If you’re dealing with full-size silhouettes or long-range bull’s-eye targets, the spray adhesive would be much easier and more secure, but for typical “sight-in” targets no bigger than, say, a “legal-pad” sized piece of paper, the glue-stick gets the job done cheap…

  12. I’m partial to the signs politicians litter the landscape with every couple of years. Just use the ones from the critter I did not support at first, by the time they run out, the one I supported will have pissed me off. By the time they are used up the cycle starts again.
    The corrugated plastic hold staples better than cardboard also.

  13. I’ve been scrounging the little lawn signs to use as target backing. The ones with the little metal holder that you jam in the ground. I usually find several after a local election and they find their way home in my pickup truck.

    Apropos of nothing whatsoever, the little signs from Coldwell Banker seem to be particularly durable.

  14. I’d be careful with spray-mount. The print shop I work in has banned it because it has a tendency to migrate. It gets in EVERYTHING and then dirt sticks to IT. I can picture horror stories with that stuff getting to the action of the weapons you’re shooting. Glue sticks strike me as a much safer alternative.

    I believe the plastic-cardboard stuff is called gator board. Seems as though it ought to work fine until it reaches a certain point of degradation (from hits), at which point it would just fall apart. Nothing different about that.


  15. Nuttin’ worse than a cease-fire when you’re in the middle of shooting high-speed because the wind is stronger than staples.

    Duly noted. Spray-on adhesive when in the field next time!

  16. Every one of you has it all and completey wrong!To hell with all the glue, staples and such.

    Just round up some hippies or liberal politicians (but, am I redundant?) to use as target holders.

    Sheesh, do I have to ‘splain everything!?/snarkasm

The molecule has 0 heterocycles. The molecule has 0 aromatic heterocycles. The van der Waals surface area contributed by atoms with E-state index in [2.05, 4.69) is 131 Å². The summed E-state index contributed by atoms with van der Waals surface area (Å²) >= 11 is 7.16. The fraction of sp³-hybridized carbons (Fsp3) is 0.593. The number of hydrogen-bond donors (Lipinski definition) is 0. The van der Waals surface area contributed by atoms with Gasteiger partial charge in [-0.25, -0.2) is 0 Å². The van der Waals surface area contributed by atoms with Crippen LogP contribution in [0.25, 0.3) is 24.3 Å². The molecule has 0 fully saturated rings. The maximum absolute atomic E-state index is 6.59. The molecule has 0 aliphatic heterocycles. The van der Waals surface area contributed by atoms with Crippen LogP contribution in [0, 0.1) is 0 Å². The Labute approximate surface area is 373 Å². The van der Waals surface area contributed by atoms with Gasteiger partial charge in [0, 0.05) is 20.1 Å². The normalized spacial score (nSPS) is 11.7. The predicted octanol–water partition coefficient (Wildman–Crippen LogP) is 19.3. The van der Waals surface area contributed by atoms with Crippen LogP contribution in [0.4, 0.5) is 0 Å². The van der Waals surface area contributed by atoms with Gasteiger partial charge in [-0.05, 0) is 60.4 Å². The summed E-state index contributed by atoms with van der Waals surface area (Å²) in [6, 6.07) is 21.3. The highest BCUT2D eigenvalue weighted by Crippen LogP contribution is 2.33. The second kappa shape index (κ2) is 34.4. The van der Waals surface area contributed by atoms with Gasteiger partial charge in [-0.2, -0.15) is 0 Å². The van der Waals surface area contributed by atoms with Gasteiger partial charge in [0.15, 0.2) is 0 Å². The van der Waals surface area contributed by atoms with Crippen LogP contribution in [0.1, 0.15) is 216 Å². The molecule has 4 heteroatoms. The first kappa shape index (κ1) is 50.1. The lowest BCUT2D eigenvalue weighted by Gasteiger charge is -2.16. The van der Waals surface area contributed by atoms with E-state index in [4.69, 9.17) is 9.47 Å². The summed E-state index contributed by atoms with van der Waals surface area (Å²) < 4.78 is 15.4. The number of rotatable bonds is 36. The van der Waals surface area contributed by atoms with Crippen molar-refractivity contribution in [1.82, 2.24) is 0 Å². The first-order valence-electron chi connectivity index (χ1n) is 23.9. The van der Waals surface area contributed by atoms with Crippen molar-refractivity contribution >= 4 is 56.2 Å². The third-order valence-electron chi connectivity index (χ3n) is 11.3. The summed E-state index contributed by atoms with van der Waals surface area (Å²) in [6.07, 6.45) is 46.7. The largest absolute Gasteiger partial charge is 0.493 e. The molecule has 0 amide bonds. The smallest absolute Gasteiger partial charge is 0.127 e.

Sunk New Dawn
    Galveston, TX

  17. Here in Thailand that plastic corrugated board is referred to as “Future Board”.

  18. Check your local NAPA store. They carry a variety of adhesives that will work, including the 3m versions.

  19. While I was a DA’s Investigator, I used a LOT of cans of the 3-M spray in preparing court exhibits: Photos and charts onto foam-core board.

    For some reason, it never occurred to me to take some of it to the range.

    And, in a showing of how great minds tend to . . . ., yesterday, Matt and I went to a monthly match put on by Denton PD – – They were using both the 3-M and some other band. Either they read your post immediately it was put up, or it’s an example of parallel evolution 😉 One of the ROs said, “Oh, we’ve been using it for a while now.” Really, I hadn’t taken notice during the April match.


  20. I use poly foam for my target backing, bullets just pass thru, and i stick targets on with roofing nails, which press in like big thumbtacks


  21. You can also use the 3m adhesive on the back of a sheet of wet or dry sand paper, slap it on a piece of window glass and have an instant sharpening stone… Especialy useful for big flat blades such as large chisels, hand plane blades- Try finishing at 3000 grit. Scary sharpness.

  22. Just so you know, when you apply your fantastic spray adhesive. remember to do it in a WELL ventilated area. a friend of mine is a graphic designer and thru years of using this stuff indoors wound up with all the little bags that make your lungs work, full of glue.
    the stuff is a wicked carcinogen.
    yes, it is good stuff but don't repeat my mates mistake.

  23. too much good info, I just got a 3000 grit sheet of sandpaper. I'll have a Swiss Bayonet that I can shave with…..